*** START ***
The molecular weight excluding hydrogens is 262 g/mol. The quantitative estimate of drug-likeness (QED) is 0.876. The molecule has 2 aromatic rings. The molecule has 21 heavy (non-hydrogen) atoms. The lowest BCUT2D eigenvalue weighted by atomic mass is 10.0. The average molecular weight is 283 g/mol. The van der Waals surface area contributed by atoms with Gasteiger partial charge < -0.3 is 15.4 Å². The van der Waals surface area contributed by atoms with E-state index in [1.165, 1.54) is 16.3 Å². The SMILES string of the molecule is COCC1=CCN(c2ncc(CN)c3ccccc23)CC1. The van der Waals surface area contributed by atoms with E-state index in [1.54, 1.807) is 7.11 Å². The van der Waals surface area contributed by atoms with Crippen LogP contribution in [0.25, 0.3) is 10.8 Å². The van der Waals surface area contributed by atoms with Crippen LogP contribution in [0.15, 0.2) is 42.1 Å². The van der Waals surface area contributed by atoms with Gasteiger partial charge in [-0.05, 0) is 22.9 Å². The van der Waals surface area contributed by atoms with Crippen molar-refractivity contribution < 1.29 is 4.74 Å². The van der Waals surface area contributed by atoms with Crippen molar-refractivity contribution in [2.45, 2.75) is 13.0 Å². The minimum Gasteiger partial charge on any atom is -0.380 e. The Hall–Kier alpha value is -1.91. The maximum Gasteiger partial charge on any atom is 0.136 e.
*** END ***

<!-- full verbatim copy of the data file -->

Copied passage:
The molecular weight excluding hydrogens is 262 g/mol. The quantitative estimate of drug-likeness (QED) is 0.876. The molecule has 2 aromatic rings. The molecule has 21 heavy (non-hydrogen) atoms. The lowest BCUT2D eigenvalue weighted by atomic mass is 10.0. The average molecular weight is 283 g/mol. The van der Waals surface area contributed by atoms with Gasteiger partial charge < -0.3 is 15.4 Å². The van der Waals surface area contributed by atoms with E-state index in [1.165, 1.54) is 16.3 Å². The SMILES string of the molecule is COCC1=CCN(c2ncc(CN)c3ccccc23)CC1. The van der Waals surface area contributed by atoms with E-state index in [1.54, 1.807) is 7.11 Å². The van der Waals surface area contributed by atoms with Crippen LogP contribution in [0.25, 0.3) is 10.8 Å². The van der Waals surface area contributed by atoms with Crippen LogP contribution in [0.15, 0.2) is 42.1 Å². The van der Waals surface area contributed by atoms with Gasteiger partial charge in [-0.05, 0) is 22.9 Å². The van der Waals surface area contributed by atoms with Crippen molar-refractivity contribution < 1.29 is 4.74 Å². The van der Waals surface area contributed by atoms with Crippen molar-refractivity contribution in [2.45, 2.75) is 13.0 Å². The minimum Gasteiger partial charge on any atom is -0.380 e. The Hall–Kier alpha value is -1.91. The maximum Gasteiger partial charge on any atom is 0.136 e.